Thursday, 9 February 2012

Allegory



An allegorical painting is a description or figurative treatment of one subject, hidden behind the guise of another subject. For example the figures on the canvas may personify states of the mind 
and human emotion, rather than just representing a person. An allegorical image communicates its message to the spectator through symbolic figures, actions and objects; and through other forms of symbolic representation. In essence and allegory is used to convey meaning, idea, principle or a message to its audience. An allegory is therefore a narrative device, for a painting's composition.


Paintings which possessed an allegorical quality to them were popular during the Renaissance.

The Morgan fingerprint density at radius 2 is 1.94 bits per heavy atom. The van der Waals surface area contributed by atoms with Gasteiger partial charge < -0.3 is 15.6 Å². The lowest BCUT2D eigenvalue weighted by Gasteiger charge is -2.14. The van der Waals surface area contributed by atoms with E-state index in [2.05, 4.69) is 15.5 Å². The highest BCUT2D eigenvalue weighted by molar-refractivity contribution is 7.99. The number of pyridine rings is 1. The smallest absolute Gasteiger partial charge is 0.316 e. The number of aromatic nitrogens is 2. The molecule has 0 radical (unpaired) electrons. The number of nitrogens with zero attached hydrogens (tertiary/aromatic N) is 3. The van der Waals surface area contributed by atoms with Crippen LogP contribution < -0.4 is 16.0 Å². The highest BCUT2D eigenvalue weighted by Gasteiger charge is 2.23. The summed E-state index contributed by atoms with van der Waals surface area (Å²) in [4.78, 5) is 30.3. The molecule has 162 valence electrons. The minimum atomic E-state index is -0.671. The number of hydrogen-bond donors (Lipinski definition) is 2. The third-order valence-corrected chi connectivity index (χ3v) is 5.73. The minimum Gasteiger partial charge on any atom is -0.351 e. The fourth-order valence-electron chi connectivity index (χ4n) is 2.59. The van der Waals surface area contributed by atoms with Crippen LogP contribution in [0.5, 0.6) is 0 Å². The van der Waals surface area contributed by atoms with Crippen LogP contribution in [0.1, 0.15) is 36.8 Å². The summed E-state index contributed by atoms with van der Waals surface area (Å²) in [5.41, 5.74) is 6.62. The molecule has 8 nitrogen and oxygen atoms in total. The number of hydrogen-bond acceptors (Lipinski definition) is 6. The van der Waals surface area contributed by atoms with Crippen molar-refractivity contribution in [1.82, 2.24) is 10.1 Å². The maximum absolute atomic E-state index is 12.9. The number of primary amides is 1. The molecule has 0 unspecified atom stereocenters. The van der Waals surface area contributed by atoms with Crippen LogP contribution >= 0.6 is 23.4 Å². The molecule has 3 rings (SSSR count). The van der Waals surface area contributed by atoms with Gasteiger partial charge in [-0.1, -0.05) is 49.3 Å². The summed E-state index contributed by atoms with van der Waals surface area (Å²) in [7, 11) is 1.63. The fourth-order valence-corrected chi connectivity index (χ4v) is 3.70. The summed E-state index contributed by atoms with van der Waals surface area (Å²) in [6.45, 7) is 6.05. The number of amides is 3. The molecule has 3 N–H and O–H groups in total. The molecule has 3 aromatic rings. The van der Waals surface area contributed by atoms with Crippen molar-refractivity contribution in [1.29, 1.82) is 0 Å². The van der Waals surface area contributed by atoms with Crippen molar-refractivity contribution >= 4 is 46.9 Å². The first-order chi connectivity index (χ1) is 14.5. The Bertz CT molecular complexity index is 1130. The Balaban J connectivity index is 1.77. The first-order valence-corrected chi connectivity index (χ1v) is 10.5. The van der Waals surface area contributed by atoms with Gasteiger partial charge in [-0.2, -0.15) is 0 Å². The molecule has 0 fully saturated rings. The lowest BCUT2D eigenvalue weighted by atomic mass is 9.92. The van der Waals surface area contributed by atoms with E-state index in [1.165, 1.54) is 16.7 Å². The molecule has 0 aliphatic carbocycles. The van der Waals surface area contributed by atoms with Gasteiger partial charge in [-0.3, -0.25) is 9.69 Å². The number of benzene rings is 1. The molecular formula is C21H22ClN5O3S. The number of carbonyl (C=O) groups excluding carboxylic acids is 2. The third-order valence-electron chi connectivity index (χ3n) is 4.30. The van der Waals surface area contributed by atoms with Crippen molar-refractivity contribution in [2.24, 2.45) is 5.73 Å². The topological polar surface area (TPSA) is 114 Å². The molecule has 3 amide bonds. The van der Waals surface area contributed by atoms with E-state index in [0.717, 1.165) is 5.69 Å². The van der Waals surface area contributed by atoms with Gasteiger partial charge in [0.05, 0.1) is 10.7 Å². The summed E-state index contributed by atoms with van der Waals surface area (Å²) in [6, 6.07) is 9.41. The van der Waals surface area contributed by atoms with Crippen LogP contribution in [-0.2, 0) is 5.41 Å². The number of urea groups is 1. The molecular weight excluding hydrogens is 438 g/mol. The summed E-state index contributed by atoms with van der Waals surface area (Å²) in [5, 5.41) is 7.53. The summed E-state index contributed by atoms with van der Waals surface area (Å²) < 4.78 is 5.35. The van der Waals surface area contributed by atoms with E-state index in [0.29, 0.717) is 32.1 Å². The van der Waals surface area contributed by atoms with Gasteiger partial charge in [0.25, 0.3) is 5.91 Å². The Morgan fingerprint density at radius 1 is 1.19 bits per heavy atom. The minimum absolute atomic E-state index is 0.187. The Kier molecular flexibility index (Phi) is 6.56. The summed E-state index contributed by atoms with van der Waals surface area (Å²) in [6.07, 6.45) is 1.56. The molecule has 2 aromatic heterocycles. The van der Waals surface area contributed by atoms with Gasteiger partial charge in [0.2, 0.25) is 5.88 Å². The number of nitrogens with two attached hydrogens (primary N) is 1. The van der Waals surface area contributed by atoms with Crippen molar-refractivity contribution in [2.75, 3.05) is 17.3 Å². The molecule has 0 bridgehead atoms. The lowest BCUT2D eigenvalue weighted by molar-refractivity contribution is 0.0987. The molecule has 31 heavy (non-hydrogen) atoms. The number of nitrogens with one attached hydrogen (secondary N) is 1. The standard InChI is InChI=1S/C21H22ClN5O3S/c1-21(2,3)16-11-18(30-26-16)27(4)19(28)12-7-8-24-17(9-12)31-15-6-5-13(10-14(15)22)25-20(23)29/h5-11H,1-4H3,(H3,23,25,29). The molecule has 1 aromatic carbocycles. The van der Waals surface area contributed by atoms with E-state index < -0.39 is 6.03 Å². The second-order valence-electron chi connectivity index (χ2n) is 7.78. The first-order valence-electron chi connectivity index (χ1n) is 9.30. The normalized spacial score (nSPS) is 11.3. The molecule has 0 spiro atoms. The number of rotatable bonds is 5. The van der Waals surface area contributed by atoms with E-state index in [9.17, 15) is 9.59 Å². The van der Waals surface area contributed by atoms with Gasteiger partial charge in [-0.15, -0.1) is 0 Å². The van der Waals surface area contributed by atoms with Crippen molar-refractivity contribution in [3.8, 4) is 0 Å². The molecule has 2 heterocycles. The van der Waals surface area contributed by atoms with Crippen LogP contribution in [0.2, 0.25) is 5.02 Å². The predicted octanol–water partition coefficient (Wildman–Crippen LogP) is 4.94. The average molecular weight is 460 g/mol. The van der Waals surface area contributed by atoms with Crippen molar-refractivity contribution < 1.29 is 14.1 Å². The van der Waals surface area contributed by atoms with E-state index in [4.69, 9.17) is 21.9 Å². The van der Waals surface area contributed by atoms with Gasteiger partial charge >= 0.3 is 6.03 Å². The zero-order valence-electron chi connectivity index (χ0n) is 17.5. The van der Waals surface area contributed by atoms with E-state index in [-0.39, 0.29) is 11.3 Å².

Cupid complaining to Venus - by Lucas Cranach
National Gallery, London
(1525)
The painting by Lucas Cranach is an example of an allegorical painting. Cupid is complaining to Venus about being stung by honey bees, this is taken to be a moral commentary - presumably the moralising message of this painting is to show restraint and not show greed or be excessive as too much of a good thing can result in pain. As indicated by Cupid being glutinous around honey and the beautiful Venus being shown in nude - as she is often link to sex and fertility, and being prone to the sins of the body (Venus is linked to sexual desire). As the paintings inscription states: 'life's pleasure is mixed with pain.'


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